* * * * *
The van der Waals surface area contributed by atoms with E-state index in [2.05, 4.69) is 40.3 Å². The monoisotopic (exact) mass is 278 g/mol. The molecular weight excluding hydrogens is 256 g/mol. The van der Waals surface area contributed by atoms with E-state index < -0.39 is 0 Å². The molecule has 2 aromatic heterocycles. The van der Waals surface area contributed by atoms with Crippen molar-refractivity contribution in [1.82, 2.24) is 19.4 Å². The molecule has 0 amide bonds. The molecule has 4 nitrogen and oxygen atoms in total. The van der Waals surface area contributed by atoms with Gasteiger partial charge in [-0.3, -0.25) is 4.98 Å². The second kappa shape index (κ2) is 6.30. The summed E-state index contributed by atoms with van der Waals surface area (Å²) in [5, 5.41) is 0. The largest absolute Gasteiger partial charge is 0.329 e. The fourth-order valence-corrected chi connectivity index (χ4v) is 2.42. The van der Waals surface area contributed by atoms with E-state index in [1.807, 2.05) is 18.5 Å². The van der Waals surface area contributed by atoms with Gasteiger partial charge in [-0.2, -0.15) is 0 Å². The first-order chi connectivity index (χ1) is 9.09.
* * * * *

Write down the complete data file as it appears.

The van der Waals surface area contributed by atoms with E-state index in [2.05, 4.69) is 40.3 Å². The monoisotopic (exact) mass is 278 g/mol. The molecular weight excluding hydrogens is 256 g/mol. The van der Waals surface area contributed by atoms with E-state index < -0.39 is 0 Å². The molecule has 2 aromatic heterocycles. The van der Waals surface area contributed by atoms with Crippen molar-refractivity contribution in [1.82, 2.24) is 19.4 Å². The molecule has 0 amide bonds. The molecule has 4 nitrogen and oxygen atoms in total. The van der Waals surface area contributed by atoms with Gasteiger partial charge in [-0.3, -0.25) is 4.98 Å². The second kappa shape index (κ2) is 6.30. The summed E-state index contributed by atoms with van der Waals surface area (Å²) in [5, 5.41) is 0. The largest absolute Gasteiger partial charge is 0.329 e. The fourth-order valence-corrected chi connectivity index (χ4v) is 2.42. The van der Waals surface area contributed by atoms with E-state index in [1.807, 2.05) is 18.5 Å². The van der Waals surface area contributed by atoms with Gasteiger partial charge in [-0.2, -0.15) is 0 Å². The first-order chi connectivity index (χ1) is 9.09.